By Natalie Lord
It’s intangible, almost invisible yet quietly runs an increasing proportion of our lives. So what is Blockchain and how much of our lives does it impact?
More than 10 years ago, Bitcoin founder Satoshi Nakamoto (a pseudonym) published a white paper that introduced the concept of a peer-to-peer electronic cash system he named Bitcoin. The Bitcoin blockchain launched a few months later at the start of 2009.
Blockchain seems like a technological quagmire for most of us, but the basic concept is a simple one. A key danger of cyberspace is the lack of security. We all have information on the internet that we don’t want to be accessed or copied or tampered with. This is where Blockchain comes in. Blockchain ensures, as much as is possible in the cyber environment, that a transaction will only be verified if the rules are followed. Its security works because it’s not only encrypted, but also because it’s decentralized.
But how does it work? Nakamoto’s white paper explains the fundamentals of “mining” data into a block. Once the data has been successfully collated, a time-stamped link (called a hash) chains the blocks together across a decentralized network of nodes that verify every transaction.
Further, Nakamoto introduced the concept of a proof-of-work (PoW) model in the white paper. The PoW creates a “trustless” consensus and solves the problem of double-spend, meaning that cryptocurrency can’t be spent more than once. Contrary to the immediate perception created by the name, a “trustless” system doesn’t mean protocol one can’t trust. Conversely, it means that because the blockchain verifies each transaction through PoW, that no trust is required between participants in a transaction.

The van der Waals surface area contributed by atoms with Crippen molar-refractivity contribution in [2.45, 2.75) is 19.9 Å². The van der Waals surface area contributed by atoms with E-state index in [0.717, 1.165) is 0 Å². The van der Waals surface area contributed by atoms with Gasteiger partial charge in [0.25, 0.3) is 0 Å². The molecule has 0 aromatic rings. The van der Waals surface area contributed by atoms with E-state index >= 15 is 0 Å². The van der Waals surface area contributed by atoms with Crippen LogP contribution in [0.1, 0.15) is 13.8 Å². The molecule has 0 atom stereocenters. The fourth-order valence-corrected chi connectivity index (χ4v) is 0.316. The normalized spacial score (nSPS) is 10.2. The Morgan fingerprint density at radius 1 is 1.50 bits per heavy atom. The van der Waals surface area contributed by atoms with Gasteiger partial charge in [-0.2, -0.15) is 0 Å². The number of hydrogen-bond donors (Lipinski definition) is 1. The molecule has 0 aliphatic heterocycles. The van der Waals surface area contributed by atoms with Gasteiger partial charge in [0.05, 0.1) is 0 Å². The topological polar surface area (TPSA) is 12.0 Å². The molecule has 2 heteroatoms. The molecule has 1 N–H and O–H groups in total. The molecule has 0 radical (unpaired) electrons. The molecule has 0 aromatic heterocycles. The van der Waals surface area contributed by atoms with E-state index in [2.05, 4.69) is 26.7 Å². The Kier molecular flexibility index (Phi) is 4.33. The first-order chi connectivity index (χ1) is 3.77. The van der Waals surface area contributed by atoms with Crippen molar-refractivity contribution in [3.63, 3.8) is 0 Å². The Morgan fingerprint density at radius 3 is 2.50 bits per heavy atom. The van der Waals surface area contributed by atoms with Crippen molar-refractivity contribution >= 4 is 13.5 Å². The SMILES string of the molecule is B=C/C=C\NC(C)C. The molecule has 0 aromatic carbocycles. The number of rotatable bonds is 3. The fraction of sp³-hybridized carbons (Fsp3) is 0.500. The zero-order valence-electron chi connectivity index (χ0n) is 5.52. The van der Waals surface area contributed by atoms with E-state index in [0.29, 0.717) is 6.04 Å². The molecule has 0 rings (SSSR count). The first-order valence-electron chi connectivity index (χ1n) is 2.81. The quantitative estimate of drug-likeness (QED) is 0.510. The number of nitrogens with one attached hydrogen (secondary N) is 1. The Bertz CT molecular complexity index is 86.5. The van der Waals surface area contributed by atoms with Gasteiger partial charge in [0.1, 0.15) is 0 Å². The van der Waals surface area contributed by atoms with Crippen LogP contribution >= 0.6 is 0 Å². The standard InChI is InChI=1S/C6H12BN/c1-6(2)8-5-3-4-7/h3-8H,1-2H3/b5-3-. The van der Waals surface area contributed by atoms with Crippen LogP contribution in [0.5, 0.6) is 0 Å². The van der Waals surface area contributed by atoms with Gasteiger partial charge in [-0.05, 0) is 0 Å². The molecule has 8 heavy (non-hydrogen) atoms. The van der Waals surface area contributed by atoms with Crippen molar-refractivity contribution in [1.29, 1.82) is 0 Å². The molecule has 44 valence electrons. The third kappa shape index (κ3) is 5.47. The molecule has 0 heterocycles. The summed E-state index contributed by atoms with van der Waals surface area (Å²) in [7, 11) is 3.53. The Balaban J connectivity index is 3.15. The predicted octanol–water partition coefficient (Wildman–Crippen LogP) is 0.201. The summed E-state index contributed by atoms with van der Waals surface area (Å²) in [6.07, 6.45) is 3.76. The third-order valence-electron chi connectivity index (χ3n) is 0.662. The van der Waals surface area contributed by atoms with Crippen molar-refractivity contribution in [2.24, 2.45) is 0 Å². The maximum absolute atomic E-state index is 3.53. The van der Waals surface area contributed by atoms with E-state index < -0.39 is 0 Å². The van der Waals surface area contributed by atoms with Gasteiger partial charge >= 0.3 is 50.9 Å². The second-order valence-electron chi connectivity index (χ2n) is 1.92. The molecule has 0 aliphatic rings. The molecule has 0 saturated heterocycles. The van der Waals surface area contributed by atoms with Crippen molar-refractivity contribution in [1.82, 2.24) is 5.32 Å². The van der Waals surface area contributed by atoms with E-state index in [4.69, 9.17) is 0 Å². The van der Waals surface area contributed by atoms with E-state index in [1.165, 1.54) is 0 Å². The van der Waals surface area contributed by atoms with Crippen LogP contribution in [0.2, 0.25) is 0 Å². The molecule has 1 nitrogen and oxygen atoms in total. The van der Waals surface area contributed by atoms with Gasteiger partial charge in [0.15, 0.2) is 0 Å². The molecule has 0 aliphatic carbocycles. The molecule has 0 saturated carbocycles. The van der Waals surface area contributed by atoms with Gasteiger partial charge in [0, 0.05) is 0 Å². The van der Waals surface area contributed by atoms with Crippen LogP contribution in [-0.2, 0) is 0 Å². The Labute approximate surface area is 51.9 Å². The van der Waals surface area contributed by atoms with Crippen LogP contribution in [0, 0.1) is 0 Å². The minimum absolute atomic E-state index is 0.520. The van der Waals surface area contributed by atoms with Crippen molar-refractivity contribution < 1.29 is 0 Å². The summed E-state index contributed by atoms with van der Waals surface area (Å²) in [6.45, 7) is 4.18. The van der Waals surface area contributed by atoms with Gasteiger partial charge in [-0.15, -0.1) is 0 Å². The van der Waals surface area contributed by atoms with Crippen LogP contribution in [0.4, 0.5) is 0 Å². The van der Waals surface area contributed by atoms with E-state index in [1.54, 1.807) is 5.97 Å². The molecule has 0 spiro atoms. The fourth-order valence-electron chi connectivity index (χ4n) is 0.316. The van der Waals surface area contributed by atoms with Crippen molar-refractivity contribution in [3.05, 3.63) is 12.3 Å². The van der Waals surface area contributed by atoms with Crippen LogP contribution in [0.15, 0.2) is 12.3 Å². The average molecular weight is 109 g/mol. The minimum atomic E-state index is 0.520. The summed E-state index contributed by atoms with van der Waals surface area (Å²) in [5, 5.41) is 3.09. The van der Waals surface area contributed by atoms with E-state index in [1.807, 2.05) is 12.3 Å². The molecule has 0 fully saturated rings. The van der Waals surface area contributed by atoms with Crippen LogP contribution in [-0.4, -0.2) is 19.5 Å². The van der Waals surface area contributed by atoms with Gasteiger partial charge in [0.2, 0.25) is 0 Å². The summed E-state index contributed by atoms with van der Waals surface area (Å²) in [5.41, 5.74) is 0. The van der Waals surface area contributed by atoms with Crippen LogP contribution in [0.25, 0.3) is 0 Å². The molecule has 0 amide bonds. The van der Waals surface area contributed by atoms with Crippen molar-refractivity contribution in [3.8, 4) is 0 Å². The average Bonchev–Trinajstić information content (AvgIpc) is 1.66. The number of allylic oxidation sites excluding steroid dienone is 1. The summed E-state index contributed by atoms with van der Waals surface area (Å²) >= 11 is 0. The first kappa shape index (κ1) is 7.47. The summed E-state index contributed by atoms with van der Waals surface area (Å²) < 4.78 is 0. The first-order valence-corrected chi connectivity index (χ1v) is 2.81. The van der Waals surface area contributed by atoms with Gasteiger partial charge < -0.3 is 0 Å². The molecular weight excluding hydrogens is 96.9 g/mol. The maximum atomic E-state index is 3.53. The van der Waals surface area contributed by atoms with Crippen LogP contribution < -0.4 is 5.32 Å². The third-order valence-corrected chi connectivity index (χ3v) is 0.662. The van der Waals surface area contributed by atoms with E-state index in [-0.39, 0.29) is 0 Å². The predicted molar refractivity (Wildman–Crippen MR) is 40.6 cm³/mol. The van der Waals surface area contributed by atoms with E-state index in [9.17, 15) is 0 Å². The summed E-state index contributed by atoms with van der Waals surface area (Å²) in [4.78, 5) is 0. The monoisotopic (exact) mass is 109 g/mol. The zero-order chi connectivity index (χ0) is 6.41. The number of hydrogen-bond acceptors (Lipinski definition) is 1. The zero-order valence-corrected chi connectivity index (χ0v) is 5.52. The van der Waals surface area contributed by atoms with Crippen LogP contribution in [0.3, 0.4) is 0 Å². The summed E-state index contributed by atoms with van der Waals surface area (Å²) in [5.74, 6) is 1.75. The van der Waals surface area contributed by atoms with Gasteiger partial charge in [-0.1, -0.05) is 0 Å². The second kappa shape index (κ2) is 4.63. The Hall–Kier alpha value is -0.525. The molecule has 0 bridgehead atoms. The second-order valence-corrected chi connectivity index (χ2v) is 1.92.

So who is behind the PoW system? Perhaps not unlike Willy Wonka with his army of Umpa Lumpas in the film “Charlie and the Chocolate Factory,” Blockchain has a body of “miners”. It uses a P2P network of Bitcoin miners who generate PoW as they hash blocks together before verifying transactions that go into the ledger.
Everyone in the network can see the shared transaction ledger yet there is no single vulnerability point from which digital assets or records can be corrupted or hacked. Because of this decentralized trust there is also no sole organisation in control of the data and no third-parties acting as internet gatekeepers. The confidence created by blockchain’s distributed ledger technology has seen it incorporated into applications across every kind of digital transaction and record. Consequently, we are starting to see major industries subscribing to the blockchain awakening.
With every passing year a greater proportion of our lives are run on the internet and, inadvertently, by blockchain. We shop online, do out banking online, utilise apps that transfer information detailing our digital makeup. Blockchain is subtly behind it all, like the lining in a suit, recording every digital transaction, every exchange of services or goods, everything that happens, as it takes place. It then embeds that data into encrypted blocks that can never be altered and parks the blocks across a global network of distributed computers or “nodes”.
The uptake of blockchain is gaining momentum and its potential is immense. Companies like IBM and Microsoft are using their icloud infrastructure to build custom blockchains. Academic researchers are exploring blockchain applications for various projects ranging from medical and insurance records to digital identity. We’ve seen the rise of blockchain-based smart contracts which uses blockchain as a middleman to execute all manner of challenging business deals, legal agreements and automated data exchanges. Meanwhile countless start-ups are implementing the technology in every sphere imaginable from music sharing to diamond sales to global payments.
There are still a number of obstacles in the realms of regulation and legality to overcome, but the blockchain movement is unquestionably gathering pace and fast becoming a force to be reckoned with. In the future most of our digital lives might start to be run on a blockchain foundation without us even realising it, so now is a good time to wake up to the awakening.